Hi Diddle Diddle (1943)
Andrew Stone produced, directed and wrote the story (which was adapted by Edmund Hartmann and Frederick Jackson) for this wartime screwball comedy featuring an Academy Award nominated Score by Phil Boutelje (The Great Victor Herbert (1939)). Also notable is the appearance of Pola Negri in the cast; this was her first film in years and her last until her final role in The Moon-Spinners (1964). Adolphe Menjou, Martha Scott, Dennis O'Keefe, Billie Burke, Walter Kingsford, and Barton Hepburn play the other significant parts in the movie.
The plot is pretty standard stuff for a screwball comedy: it relies on misunderstandings among some wealthy characters - like the always reliable ditz Burke - for its comic payoffs. Menjou plays his typical womanizer, even though he's married to Negri’s character, an opera singer he'd charmed six months ago for her money. Paul Porcasi plays her impresario. Menjou’s son Sonny (O'Keefe) is a chip off the old block, a sailor in the Navy with a girl in every port until he meets Martha Scott, who's playing a wealthy debutante that's Burke's daughter. O'Keefe’s character insists that he's never been in love like this before, a line he uses several times with other women in the film's opening credits, which include cartoon character sequences, as does the film's final scene (of operatic composer Richard Wagner and his family at a picnic!).
But as is often the case, Burke's character is really smarter than she looks or acts; she and Hepburn's character have schemed to test O'Keefe’s love for her daughter Scott. Burke, a rich widow who socializes with a senator played by Kingsford, pretends to lose all her money to Hepburn, who's ostensibly interested in marrying Scott for himself, in order to see if O'Keefe still wants to marry her. Naturally, their love is stronger than such concerns but, with the prospect of having to support his would-be mother-in-law Burke, O'Keefe engages his "pretending to be wealthy" father Menjou, who's a somewhat impoverished kept man of Negri’s, to solve this newly financial problem of his. Menjou’s plan involves using a more powerful magnet at the 59 club's (owned by Georges Metaxa’s character) crooked roulette table (operated by croupier Eddie Marr) to beat them at their own game. He gets assistance from a longtime associate who's currently the club's singer, June Havoc.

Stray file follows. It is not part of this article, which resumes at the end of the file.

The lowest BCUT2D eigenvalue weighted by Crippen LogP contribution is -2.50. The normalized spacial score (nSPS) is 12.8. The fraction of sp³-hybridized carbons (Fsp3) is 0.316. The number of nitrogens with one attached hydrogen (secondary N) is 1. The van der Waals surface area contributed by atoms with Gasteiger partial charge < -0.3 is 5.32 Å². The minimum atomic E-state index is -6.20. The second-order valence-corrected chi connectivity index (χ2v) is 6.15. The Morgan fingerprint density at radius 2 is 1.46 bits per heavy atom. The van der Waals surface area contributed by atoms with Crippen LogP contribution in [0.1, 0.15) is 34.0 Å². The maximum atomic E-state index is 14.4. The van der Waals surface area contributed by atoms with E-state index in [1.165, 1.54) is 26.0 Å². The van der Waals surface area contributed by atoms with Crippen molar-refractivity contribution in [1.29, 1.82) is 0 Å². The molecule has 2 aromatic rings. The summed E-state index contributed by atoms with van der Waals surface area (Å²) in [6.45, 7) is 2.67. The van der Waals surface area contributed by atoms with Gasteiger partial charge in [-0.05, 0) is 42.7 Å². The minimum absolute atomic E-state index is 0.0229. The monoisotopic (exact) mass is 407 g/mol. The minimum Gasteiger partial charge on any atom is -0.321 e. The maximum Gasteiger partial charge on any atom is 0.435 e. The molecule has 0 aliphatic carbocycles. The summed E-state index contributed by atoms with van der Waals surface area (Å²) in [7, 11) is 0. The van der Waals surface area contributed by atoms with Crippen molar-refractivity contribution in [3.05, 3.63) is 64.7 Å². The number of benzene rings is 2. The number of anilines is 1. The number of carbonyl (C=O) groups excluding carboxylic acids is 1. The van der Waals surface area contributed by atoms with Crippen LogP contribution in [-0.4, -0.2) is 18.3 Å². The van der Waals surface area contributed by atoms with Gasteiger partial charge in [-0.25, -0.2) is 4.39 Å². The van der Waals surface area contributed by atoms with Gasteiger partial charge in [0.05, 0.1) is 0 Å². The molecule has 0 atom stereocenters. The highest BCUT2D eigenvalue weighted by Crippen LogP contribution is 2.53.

There's another scam involving some phony gold mine stock (wasn't there any other type of enterprise that could be used in those days?) which inadvertently fools a real brokerage firm employee (Byron Foulger) and its owner (Richard Hageman). There's also a running joke whereby Lorraine Miller appears in almost every scene (walking her dog on the street, as a hatcheck girl, etc.), noticed by Menjou and eventually labeled a friend of this film's director by Burke. Several requisite false identity gags, who's married to whom etc., also transpire which, when combined with the aforementioned schemes, nearly prevent the newlyweds time from having any alone time. But thanks to the family's maid (Ellen Lowe), O'Keefe and Scott finally get some time to consummate their marriage before he has to ship off again.